Assuming you have a logline, describing your story in a short synopsis of a paragraph or two generally amounts to the next step in self-analysis of your story. Doing this will often reveal elements of story brushed to the wayside — strong-armed, for example, by your script's central focus on dialogue. (Dialogue is literally the most central part of a script's format, it's the thrust of Final Draft's auto-tabbing software and it dominates our pages — is it any wonder we lose sight of story due to the very format of the script?). The good news is we're more accustomed to the short synopsis' form of storytelling than all other forms of pitch materials. This is thanks to encapsulated summaries coming to us daily in the form of Wiki's, TV guides, and word-of-mouth blurbs — those blurbs that are written and those that are verbally relayed to us by friends when we ask, "What's it about?" (It's a question that writers forget to ask themselves along the way as they disappear into the fog of script dialogue). The short synopsis has become ubiquitous enough that it's almost like the modern form of the campfire story. Since we've all been practically raised on this form, seeing and hearing your own work through the same filter can give you sobering clarity about what the hell you've been mired in for so long.

Going further and writing a full synopsis is often the most revelatory step of all. It can lead to a major epiphany, such as: there aren't enough actual events in your story for you to generate a full synopsis! Through the process of writing one, you can discover there aren't enough events because there's no conflict. And you can further deduce that there's no conflict because you don't have an antagonist. It's a revelatory process, even if it's one that makes you hit yourself in the head and go, "duhhhh."

Similarly, other sections of the classic pitch deck can wake you up from the word-coma of a dream state induced by screenwriting. Delving into your character descriptions and discovering that your main character lacks an inner conflict worth mentioning in your series bible is another eureka moment. While you're creating your character descriptions and adding headshots — pre-packaging your film with an actor wish list — designing the sales-tool artifact that is your pitch deck, these elements give you new eyes. You're enlightened not only because of the perspective-shifting nature of story distillation, but because you're seeing through the filter of commerce how your story will appear as a product.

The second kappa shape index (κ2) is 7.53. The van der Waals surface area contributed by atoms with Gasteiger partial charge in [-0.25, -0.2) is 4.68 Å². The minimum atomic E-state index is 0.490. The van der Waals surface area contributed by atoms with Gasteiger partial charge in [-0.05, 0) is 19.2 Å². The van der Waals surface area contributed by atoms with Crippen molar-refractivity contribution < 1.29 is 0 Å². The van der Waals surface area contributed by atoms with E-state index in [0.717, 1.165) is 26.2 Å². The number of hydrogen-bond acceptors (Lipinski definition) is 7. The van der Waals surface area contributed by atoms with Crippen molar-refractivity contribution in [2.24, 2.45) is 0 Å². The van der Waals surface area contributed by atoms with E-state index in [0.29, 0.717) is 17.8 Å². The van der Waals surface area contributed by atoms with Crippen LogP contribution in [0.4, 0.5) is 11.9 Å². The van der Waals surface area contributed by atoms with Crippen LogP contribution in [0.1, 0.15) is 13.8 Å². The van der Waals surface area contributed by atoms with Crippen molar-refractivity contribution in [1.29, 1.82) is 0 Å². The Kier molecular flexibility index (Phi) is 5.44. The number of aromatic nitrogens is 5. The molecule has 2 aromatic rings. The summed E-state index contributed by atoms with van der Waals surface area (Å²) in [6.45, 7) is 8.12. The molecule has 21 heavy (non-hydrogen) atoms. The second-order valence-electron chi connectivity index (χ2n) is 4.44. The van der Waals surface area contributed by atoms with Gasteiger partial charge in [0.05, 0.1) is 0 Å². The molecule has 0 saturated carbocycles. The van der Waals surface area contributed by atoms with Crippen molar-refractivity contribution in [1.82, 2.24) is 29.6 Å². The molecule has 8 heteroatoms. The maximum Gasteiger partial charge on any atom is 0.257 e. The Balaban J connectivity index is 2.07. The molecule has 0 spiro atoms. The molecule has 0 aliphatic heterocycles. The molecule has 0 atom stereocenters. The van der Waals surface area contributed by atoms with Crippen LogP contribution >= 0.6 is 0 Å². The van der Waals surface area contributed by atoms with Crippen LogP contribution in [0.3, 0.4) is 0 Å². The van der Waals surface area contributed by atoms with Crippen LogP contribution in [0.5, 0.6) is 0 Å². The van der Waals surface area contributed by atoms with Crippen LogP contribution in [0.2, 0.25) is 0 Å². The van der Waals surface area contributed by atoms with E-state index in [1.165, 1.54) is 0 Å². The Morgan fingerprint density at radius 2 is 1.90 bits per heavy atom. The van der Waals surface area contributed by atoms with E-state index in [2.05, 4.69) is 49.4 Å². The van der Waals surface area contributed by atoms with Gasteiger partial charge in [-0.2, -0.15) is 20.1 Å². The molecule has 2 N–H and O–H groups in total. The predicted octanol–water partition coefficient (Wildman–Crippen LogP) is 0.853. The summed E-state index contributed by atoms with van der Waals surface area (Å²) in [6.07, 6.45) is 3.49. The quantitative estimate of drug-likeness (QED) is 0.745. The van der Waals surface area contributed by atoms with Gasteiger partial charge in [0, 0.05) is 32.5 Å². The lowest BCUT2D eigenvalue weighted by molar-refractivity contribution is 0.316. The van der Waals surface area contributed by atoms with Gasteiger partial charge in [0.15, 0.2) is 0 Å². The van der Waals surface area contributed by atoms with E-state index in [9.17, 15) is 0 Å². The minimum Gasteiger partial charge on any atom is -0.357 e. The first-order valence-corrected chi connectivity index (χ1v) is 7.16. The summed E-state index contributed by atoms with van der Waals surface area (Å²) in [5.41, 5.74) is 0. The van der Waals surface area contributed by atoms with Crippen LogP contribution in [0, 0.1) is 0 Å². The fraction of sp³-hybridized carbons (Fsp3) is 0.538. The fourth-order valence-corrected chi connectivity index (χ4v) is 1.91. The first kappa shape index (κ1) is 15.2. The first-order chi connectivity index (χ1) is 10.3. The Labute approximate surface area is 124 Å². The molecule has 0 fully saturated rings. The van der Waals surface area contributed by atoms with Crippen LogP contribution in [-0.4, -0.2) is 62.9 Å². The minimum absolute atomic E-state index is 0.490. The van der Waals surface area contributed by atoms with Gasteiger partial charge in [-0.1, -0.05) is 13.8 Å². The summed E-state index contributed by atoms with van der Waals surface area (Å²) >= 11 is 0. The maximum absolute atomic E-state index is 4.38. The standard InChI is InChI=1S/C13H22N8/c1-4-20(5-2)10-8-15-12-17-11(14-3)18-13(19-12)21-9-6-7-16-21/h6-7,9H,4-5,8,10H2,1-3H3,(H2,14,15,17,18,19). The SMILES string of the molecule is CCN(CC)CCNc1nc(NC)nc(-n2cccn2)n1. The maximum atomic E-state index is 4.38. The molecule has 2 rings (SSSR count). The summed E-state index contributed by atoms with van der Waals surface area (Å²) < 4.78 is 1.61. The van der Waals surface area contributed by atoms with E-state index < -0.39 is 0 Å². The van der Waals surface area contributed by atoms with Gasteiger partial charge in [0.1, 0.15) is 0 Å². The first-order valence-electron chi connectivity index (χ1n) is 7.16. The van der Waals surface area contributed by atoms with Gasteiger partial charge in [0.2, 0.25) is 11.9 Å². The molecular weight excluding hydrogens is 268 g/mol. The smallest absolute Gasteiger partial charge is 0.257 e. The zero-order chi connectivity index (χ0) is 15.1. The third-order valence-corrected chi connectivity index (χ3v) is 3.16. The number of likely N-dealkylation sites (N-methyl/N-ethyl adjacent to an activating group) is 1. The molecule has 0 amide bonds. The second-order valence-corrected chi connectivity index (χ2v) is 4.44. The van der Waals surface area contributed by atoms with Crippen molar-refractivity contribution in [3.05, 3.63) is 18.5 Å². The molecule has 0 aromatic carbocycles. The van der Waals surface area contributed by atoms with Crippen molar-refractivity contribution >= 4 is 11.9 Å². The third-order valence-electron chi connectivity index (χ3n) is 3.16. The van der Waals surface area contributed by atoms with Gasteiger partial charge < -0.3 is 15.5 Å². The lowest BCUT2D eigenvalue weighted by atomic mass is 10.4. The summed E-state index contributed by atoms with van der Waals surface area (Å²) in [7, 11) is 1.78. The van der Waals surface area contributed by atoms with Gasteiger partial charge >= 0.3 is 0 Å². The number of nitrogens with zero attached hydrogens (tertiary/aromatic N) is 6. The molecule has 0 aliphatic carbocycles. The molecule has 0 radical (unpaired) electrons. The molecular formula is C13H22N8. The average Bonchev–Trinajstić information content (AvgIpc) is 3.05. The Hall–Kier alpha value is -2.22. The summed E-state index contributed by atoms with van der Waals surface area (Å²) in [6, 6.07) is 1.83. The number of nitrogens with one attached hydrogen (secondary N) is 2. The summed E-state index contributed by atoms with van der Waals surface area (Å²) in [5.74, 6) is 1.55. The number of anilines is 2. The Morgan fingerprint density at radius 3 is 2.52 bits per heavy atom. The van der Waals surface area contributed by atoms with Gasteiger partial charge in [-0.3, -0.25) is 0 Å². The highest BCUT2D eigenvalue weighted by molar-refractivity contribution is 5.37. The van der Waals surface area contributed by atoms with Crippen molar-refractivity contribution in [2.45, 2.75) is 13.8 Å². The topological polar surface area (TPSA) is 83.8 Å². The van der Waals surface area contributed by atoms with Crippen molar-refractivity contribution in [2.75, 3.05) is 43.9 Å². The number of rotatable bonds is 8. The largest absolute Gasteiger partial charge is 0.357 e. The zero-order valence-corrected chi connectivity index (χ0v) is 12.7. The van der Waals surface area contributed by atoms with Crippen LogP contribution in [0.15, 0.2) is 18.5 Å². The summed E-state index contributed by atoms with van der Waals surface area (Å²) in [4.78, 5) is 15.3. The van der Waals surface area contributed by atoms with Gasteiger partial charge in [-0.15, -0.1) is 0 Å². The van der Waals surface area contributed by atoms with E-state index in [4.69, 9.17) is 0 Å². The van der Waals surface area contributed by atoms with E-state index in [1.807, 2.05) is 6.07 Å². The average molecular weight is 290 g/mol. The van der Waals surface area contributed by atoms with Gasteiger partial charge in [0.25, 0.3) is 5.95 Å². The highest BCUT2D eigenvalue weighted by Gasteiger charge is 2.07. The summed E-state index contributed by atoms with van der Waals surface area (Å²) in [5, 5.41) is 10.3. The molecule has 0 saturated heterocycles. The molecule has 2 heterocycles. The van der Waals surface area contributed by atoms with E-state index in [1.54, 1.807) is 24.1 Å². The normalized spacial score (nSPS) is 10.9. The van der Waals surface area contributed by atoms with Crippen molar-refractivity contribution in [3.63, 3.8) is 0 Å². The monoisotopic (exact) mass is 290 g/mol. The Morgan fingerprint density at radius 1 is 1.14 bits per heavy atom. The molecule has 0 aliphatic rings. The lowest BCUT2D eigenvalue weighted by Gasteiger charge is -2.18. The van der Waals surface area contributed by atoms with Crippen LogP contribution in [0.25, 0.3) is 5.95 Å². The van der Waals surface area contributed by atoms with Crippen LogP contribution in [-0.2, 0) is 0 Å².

There are numerous other sections you'll want to consider adding to your deck (that we go into in detail on our website), but we'll lastly mention "the hook" here. The hook is your script's existential statement — a statement about the reason your script, which seems on its face like the umpteenth vampire movie, offers something worth bringing into existence. It's a chance for you to argue in your story's favor, and in arguing, prove the case to yourself (if not your readers).

By creating these summaries and pitch materials, you gain the ability to do your own forensics on your project. You get to become the lead CSI investigator on your own script (so you hopefully don't have to do a postmortem later). Series bible and pitch deck creation provides you with a more high level view of your story's narrative health than incessant re-reads of your script ever can (the more you do the latter, the more the process tends to distort your sense of your own work).

While you're distilling and getting a handle on how to summarize your story in a pitch deck, you get to put on the hat of a marketing rep and sell your story's wares and consider its visual nature. Your pitch materials become a portfolio that can include art (photos and graphics). The combination of written material and aesthetics/art helps you see your work from another eye-opening perch. Imagining your story as a product by producing actual art for it is an invaluable exercise.

There's absolutely zero substitute for learning the craft. There's also no substitute for getting notes from trusted readers about your script. But the greatest trick nobody's told you about creating a pitch deck is that it empowers you to do your own retrospective assessment of your script — it's a way to relieve yourself of your own bias (without bringing in anyone else's) and see the facts and virtues of your story in a more objective light.

We provide much more detailed guidance on these forms of summary and other aspects of pitch deck creation on our website via our free book, or via our platform for The Packet at